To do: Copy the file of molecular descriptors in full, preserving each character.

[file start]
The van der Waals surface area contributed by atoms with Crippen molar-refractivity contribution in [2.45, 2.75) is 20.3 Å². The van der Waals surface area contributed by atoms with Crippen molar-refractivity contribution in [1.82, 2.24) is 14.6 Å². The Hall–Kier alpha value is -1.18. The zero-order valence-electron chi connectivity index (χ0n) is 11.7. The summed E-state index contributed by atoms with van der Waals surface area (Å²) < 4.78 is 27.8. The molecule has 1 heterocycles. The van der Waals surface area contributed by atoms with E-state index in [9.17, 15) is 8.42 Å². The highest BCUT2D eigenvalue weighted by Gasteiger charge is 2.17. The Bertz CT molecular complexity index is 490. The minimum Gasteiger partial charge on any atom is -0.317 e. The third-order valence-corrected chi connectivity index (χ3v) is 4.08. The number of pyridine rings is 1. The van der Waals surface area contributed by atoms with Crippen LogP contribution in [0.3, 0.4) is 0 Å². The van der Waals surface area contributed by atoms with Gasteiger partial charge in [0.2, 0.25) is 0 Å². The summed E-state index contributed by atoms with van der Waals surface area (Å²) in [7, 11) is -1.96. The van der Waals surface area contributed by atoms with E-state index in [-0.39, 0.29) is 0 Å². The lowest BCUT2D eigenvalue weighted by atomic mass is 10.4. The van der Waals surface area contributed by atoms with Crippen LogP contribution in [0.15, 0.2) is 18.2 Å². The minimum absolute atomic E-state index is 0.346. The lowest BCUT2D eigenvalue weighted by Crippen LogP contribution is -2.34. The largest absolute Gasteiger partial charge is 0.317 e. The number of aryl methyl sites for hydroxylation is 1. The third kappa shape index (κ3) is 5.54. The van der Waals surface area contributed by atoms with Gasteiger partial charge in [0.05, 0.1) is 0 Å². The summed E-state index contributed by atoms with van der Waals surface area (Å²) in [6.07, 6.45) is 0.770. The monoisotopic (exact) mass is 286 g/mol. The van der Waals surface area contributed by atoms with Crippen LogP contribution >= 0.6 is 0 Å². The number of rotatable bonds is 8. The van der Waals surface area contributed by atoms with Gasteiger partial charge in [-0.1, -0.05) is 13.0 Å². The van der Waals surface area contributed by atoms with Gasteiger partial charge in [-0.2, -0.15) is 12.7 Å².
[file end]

The van der Waals surface area contributed by atoms with Crippen molar-refractivity contribution in [2.45, 2.75) is 20.3 Å². The van der Waals surface area contributed by atoms with Crippen molar-refractivity contribution in [1.82, 2.24) is 14.6 Å². The Hall–Kier alpha value is -1.18. The zero-order valence-electron chi connectivity index (χ0n) is 11.7. The summed E-state index contributed by atoms with van der Waals surface area (Å²) < 4.78 is 27.8. The molecule has 1 heterocycles. The van der Waals surface area contributed by atoms with E-state index in [9.17, 15) is 8.42 Å². The highest BCUT2D eigenvalue weighted by Gasteiger charge is 2.17. The Bertz CT molecular complexity index is 490. The minimum Gasteiger partial charge on any atom is -0.317 e. The third-order valence-corrected chi connectivity index (χ3v) is 4.08. The number of pyridine rings is 1. The van der Waals surface area contributed by atoms with Crippen LogP contribution in [0.3, 0.4) is 0 Å². The van der Waals surface area contributed by atoms with Gasteiger partial charge in [0.2, 0.25) is 0 Å². The summed E-state index contributed by atoms with van der Waals surface area (Å²) in [7, 11) is -1.96. The van der Waals surface area contributed by atoms with E-state index in [-0.39, 0.29) is 0 Å². The lowest BCUT2D eigenvalue weighted by atomic mass is 10.4. The van der Waals surface area contributed by atoms with Crippen LogP contribution in [0.15, 0.2) is 18.2 Å². The minimum absolute atomic E-state index is 0.346. The lowest BCUT2D eigenvalue weighted by Crippen LogP contribution is -2.34. The largest absolute Gasteiger partial charge is 0.317 e. The number of aryl methyl sites for hydroxylation is 1. The third kappa shape index (κ3) is 5.54. The van der Waals surface area contributed by atoms with Gasteiger partial charge in [0.05, 0.1) is 0 Å². The summed E-state index contributed by atoms with van der Waals surface area (Å²) in [6.07, 6.45) is 0.770. The monoisotopic (exact) mass is 286 g/mol. The van der Waals surface area contributed by atoms with Crippen LogP contribution >= 0.6 is 0 Å². The number of rotatable bonds is 8. The van der Waals surface area contributed by atoms with Gasteiger partial charge in [-0.1, -0.05) is 13.0 Å². The van der Waals surface area contributed by atoms with Gasteiger partial charge in [-0.2, -0.15) is 12.7 Å².